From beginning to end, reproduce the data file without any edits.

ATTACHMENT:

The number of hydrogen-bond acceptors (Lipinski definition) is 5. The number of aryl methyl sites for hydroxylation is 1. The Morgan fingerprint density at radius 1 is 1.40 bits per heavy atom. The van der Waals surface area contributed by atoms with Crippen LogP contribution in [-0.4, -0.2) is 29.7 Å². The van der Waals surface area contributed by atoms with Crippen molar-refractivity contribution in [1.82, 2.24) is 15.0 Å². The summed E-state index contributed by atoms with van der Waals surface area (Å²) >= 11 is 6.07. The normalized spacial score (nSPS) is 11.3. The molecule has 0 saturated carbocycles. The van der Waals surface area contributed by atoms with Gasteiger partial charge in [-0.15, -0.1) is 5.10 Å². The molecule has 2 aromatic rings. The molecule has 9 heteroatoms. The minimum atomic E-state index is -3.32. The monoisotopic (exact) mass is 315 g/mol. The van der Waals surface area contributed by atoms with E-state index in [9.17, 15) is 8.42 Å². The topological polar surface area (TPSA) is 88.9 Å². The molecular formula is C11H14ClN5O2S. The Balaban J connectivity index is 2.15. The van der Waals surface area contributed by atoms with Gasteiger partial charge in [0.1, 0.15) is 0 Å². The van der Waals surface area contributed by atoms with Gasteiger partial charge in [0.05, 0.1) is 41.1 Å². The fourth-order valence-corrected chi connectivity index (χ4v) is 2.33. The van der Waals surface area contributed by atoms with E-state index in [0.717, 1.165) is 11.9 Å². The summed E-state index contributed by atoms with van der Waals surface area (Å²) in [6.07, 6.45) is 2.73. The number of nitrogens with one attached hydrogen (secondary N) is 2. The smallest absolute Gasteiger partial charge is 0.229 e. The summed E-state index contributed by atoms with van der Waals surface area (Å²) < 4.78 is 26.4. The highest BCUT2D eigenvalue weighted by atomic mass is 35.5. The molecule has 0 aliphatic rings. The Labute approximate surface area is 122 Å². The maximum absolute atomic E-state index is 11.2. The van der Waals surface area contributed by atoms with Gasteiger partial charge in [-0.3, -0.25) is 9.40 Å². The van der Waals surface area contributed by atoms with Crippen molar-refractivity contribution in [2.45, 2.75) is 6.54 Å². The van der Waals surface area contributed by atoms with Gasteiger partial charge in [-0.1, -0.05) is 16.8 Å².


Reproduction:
The number of hydrogen-bond acceptors (Lipinski definition) is 5. The number of aryl methyl sites for hydroxylation is 1. The Morgan fingerprint density at radius 1 is 1.40 bits per heavy atom. The van der Waals surface area contributed by atoms with Crippen LogP contribution in [-0.4, -0.2) is 29.7 Å². The van der Waals surface area contributed by atoms with Crippen molar-refractivity contribution in [1.82, 2.24) is 15.0 Å². The summed E-state index contributed by atoms with van der Waals surface area (Å²) >= 11 is 6.07. The normalized spacial score (nSPS) is 11.3. The molecule has 0 saturated carbocycles. The van der Waals surface area contributed by atoms with Gasteiger partial charge in [-0.15, -0.1) is 5.10 Å². The molecule has 2 aromatic rings. The molecule has 9 heteroatoms. The minimum atomic E-state index is -3.32. The monoisotopic (exact) mass is 315 g/mol. The van der Waals surface area contributed by atoms with E-state index in [9.17, 15) is 8.42 Å². The topological polar surface area (TPSA) is 88.9 Å². The molecular formula is C11H14ClN5O2S. The Balaban J connectivity index is 2.15. The van der Waals surface area contributed by atoms with Gasteiger partial charge in [0.1, 0.15) is 0 Å². The van der Waals surface area contributed by atoms with Gasteiger partial charge in [0.05, 0.1) is 41.1 Å². The fourth-order valence-corrected chi connectivity index (χ4v) is 2.33. The van der Waals surface area contributed by atoms with E-state index in [0.717, 1.165) is 11.9 Å². The summed E-state index contributed by atoms with van der Waals surface area (Å²) in [6.07, 6.45) is 2.73. The number of nitrogens with one attached hydrogen (secondary N) is 2. The smallest absolute Gasteiger partial charge is 0.229 e. The summed E-state index contributed by atoms with van der Waals surface area (Å²) < 4.78 is 26.4. The highest BCUT2D eigenvalue weighted by atomic mass is 35.5. The molecule has 0 aliphatic rings. The Labute approximate surface area is 122 Å². The maximum absolute atomic E-state index is 11.2. The van der Waals surface area contributed by atoms with Gasteiger partial charge in [-0.3, -0.25) is 9.40 Å². The van der Waals surface area contributed by atoms with Crippen molar-refractivity contribution in [2.45, 2.75) is 6.54 Å². The van der Waals surface area contributed by atoms with Gasteiger partial charge in [-0.1, -0.05) is 16.8 Å².